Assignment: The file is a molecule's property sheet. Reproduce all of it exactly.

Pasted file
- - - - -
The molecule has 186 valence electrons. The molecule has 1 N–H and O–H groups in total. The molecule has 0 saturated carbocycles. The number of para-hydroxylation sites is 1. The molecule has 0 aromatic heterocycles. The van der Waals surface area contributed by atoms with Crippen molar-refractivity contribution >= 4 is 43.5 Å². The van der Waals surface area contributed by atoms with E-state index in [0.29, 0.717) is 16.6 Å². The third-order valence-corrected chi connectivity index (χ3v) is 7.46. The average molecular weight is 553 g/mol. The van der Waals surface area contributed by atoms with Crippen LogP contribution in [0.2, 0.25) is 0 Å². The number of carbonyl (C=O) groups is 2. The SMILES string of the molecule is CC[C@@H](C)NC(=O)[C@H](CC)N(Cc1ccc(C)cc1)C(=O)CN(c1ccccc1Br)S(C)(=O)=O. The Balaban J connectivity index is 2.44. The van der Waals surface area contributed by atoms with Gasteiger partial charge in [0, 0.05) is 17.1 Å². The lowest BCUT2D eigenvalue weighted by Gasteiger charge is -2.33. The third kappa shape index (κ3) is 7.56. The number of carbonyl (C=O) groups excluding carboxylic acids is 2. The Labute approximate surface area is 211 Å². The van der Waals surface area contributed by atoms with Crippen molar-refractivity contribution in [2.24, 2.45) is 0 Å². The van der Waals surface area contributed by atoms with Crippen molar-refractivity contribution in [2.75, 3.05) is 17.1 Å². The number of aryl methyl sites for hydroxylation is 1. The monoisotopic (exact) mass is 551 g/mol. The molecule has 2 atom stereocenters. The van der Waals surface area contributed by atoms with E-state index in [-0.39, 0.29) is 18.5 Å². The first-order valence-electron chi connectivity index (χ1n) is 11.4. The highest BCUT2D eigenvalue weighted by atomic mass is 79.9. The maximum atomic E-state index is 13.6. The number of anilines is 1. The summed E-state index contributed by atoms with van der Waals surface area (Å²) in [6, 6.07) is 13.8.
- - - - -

The molecule has 186 valence electrons. The molecule has 1 N–H and O–H groups in total. The molecule has 0 saturated carbocycles. The number of para-hydroxylation sites is 1. The molecule has 0 aromatic heterocycles. The van der Waals surface area contributed by atoms with Crippen molar-refractivity contribution >= 4 is 43.5 Å². The van der Waals surface area contributed by atoms with E-state index in [0.29, 0.717) is 16.6 Å². The third-order valence-corrected chi connectivity index (χ3v) is 7.46. The average molecular weight is 553 g/mol. The van der Waals surface area contributed by atoms with Crippen LogP contribution in [0.2, 0.25) is 0 Å². The number of carbonyl (C=O) groups is 2. The SMILES string of the molecule is CC[C@@H](C)NC(=O)[C@H](CC)N(Cc1ccc(C)cc1)C(=O)CN(c1ccccc1Br)S(C)(=O)=O. The Balaban J connectivity index is 2.44. The van der Waals surface area contributed by atoms with Gasteiger partial charge in [0, 0.05) is 17.1 Å². The lowest BCUT2D eigenvalue weighted by Gasteiger charge is -2.33. The third kappa shape index (κ3) is 7.56. The number of carbonyl (C=O) groups excluding carboxylic acids is 2. The Labute approximate surface area is 211 Å². The van der Waals surface area contributed by atoms with Crippen molar-refractivity contribution in [2.24, 2.45) is 0 Å². The van der Waals surface area contributed by atoms with Crippen molar-refractivity contribution in [2.75, 3.05) is 17.1 Å². The number of aryl methyl sites for hydroxylation is 1. The monoisotopic (exact) mass is 551 g/mol. The molecule has 2 atom stereocenters. The van der Waals surface area contributed by atoms with E-state index in [-0.39, 0.29) is 18.5 Å². The first-order valence-electron chi connectivity index (χ1n) is 11.4. The highest BCUT2D eigenvalue weighted by atomic mass is 79.9. The maximum atomic E-state index is 13.6. The number of anilines is 1. The summed E-state index contributed by atoms with van der Waals surface area (Å²) in [6, 6.07) is 13.8.